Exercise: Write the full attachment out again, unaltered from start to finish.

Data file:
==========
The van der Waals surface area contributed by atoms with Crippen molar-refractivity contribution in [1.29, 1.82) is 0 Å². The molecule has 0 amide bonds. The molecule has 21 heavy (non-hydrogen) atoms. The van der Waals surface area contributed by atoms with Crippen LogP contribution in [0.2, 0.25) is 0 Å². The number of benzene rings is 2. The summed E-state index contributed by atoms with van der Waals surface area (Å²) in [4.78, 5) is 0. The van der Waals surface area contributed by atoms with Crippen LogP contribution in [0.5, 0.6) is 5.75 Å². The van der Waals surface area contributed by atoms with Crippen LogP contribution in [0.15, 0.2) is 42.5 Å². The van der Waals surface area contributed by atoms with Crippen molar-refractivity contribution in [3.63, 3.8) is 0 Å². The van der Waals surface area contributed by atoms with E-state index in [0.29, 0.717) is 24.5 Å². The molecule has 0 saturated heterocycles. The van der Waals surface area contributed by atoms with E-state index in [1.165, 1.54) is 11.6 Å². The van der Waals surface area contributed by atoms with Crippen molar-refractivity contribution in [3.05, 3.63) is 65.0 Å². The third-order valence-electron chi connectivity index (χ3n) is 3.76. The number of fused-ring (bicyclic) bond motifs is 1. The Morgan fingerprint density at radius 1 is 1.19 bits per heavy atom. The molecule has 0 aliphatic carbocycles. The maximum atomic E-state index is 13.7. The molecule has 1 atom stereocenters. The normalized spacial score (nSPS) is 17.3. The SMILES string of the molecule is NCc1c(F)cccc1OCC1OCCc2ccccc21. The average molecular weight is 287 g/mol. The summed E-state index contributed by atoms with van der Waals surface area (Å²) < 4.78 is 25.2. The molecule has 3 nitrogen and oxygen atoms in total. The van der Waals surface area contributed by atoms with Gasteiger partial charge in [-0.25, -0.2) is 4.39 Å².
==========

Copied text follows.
The van der Waals surface area contributed by atoms with Crippen molar-refractivity contribution in [1.29, 1.82) is 0 Å². The molecule has 0 amide bonds. The molecule has 21 heavy (non-hydrogen) atoms. The van der Waals surface area contributed by atoms with Crippen LogP contribution in [0.2, 0.25) is 0 Å². The number of benzene rings is 2. The summed E-state index contributed by atoms with van der Waals surface area (Å²) in [4.78, 5) is 0. The van der Waals surface area contributed by atoms with Crippen LogP contribution in [0.5, 0.6) is 5.75 Å². The van der Waals surface area contributed by atoms with Crippen LogP contribution in [0.15, 0.2) is 42.5 Å². The van der Waals surface area contributed by atoms with Crippen molar-refractivity contribution in [3.63, 3.8) is 0 Å². The van der Waals surface area contributed by atoms with E-state index in [0.29, 0.717) is 24.5 Å². The molecule has 0 saturated heterocycles. The van der Waals surface area contributed by atoms with E-state index in [1.165, 1.54) is 11.6 Å². The van der Waals surface area contributed by atoms with Crippen molar-refractivity contribution in [3.05, 3.63) is 65.0 Å². The third-order valence-electron chi connectivity index (χ3n) is 3.76. The number of fused-ring (bicyclic) bond motifs is 1. The Morgan fingerprint density at radius 1 is 1.19 bits per heavy atom. The molecule has 0 aliphatic carbocycles. The maximum atomic E-state index is 13.7. The molecule has 1 atom stereocenters. The normalized spacial score (nSPS) is 17.3. The SMILES string of the molecule is NCc1c(F)cccc1OCC1OCCc2ccccc21. The average molecular weight is 287 g/mol. The summed E-state index contributed by atoms with van der Waals surface area (Å²) < 4.78 is 25.2. The molecule has 3 nitrogen and oxygen atoms in total. The van der Waals surface area contributed by atoms with Gasteiger partial charge in [-0.25, -0.2) is 4.39 Å².